News / New AHS faces further eight-month delay

An impression of how the new school's east elevation will look.

THE PROJECTED finish date for the £42 million new Anderson High School and halls of residence at Lerwick’s lower Staney Hill has been pushed back to April 2017.

It has been expected for several months that the previous completion date of summer 2016 would no longer be achievable.

Last month a document leaked to the local media suggested the building would not be open until spring 2017, and that was officially confirmed by Shetland Islands Council on Tuesday.

During a press briefing in Lerwick Town Hall, head of schools Helen Budge said she was “confident” the new completion date could be met.

She said the project continued to be on budget, although the exact cost would only be known at “financial close” in March next year when prices for all elements of the massive project have been received.

The SIC has earmarked £14 million as its contribution to the project, with the remaining two thirds coming from the Scottish Government.


Described by education and families committee chairwoman Vaila Wishart as a “like for like” replacement, the new school will have 39 classrooms, 12 science laboratories, art studios, music and home economics classrooms, a library and an assembly hall.

Once completed, the local authority will save hundreds of thousands of pounds a year in maintenance costs for the existing Anderson High School buildings.

The project team is currently finalizing the internal layout of the new school, which will now be a timber-clad four-storey building.

The new halls of residence will have 100 bed spaces with ensuite facilities in all bedrooms.

Wishart said the integrated ASN department with a dedicated entrance would be a “real bonus”.

Budge said the delay was mainly due to the 26 planning conditions imposed on the project – as well as the fact that main contractor Miller Construction was recently taken over by rival firm Galliford Try PLC.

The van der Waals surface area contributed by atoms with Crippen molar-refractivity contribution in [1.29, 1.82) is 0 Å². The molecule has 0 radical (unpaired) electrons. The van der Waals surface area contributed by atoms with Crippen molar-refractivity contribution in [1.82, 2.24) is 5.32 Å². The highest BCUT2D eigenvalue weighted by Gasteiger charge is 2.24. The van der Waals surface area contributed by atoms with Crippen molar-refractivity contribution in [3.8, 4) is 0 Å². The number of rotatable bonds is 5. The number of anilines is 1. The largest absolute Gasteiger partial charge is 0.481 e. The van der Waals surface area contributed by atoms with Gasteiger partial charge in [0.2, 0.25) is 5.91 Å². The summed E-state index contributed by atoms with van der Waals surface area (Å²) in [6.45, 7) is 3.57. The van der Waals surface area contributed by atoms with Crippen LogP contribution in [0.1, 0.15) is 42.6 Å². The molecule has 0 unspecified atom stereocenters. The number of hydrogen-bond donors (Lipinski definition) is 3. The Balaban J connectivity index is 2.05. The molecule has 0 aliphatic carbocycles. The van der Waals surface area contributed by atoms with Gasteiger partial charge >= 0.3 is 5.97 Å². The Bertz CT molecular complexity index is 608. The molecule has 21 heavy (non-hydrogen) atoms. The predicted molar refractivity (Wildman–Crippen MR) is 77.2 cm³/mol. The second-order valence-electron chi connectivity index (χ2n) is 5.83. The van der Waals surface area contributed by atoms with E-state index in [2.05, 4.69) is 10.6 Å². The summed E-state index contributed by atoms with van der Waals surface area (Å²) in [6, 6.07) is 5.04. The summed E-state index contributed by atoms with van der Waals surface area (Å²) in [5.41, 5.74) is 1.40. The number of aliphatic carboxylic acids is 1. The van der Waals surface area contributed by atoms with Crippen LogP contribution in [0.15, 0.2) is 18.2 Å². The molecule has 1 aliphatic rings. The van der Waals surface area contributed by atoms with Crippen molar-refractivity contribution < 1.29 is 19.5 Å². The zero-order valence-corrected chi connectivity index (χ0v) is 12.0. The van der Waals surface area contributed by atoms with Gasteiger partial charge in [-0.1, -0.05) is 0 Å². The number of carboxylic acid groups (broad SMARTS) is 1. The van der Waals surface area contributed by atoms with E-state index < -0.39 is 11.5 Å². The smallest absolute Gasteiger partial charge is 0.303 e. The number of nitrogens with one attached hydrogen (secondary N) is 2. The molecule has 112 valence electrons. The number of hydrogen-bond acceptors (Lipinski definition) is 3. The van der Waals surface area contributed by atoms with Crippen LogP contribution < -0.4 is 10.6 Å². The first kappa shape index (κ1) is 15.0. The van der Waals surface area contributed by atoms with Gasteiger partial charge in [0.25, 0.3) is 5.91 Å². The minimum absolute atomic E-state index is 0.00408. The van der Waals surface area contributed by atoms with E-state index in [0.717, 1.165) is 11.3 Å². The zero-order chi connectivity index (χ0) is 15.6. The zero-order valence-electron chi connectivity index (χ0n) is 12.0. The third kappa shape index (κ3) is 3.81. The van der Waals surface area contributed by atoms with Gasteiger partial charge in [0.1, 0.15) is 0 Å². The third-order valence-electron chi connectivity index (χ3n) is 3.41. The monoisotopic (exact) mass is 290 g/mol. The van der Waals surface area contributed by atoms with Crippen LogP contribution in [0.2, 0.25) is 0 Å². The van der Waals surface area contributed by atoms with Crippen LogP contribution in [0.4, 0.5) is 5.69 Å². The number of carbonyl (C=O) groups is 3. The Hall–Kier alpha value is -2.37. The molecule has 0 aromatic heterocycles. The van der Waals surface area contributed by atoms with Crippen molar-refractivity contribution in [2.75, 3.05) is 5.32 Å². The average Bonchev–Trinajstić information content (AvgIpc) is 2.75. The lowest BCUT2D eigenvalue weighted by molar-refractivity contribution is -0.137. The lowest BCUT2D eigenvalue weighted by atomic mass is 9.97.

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“There has been some time over the summer when the project wasn’t progressing in the same way it now is,” she said.

Budge said the project team had not expected to be faced with 26 planning conditions which must be met before construction work can commence.

“From our point of view we are delighted to get planning permission and we will work through those condition and make sure we meet them all.”

With building work planned to commence in April 2015, Budge said she was confident the school could be built in two years, even allowing for delays due to the Shetland weather.

Referring to other high-profile capital projects in the isles, Wishart insisted that once financial close was reached the council would not make any changes to the project.

She added: “The new school is designed for a purpose; it is a tried and tested design used throughout Scotland. It really is long overdue.”


Wishart said:  “This is an enormously complex project, and we were always aware that delays were possible, especially given that the process involves a number of partner organisations.

“Having said that, we’re on cousre to deliver a high quality, modern new school – something which Shetland has badly needed for a number of years.”

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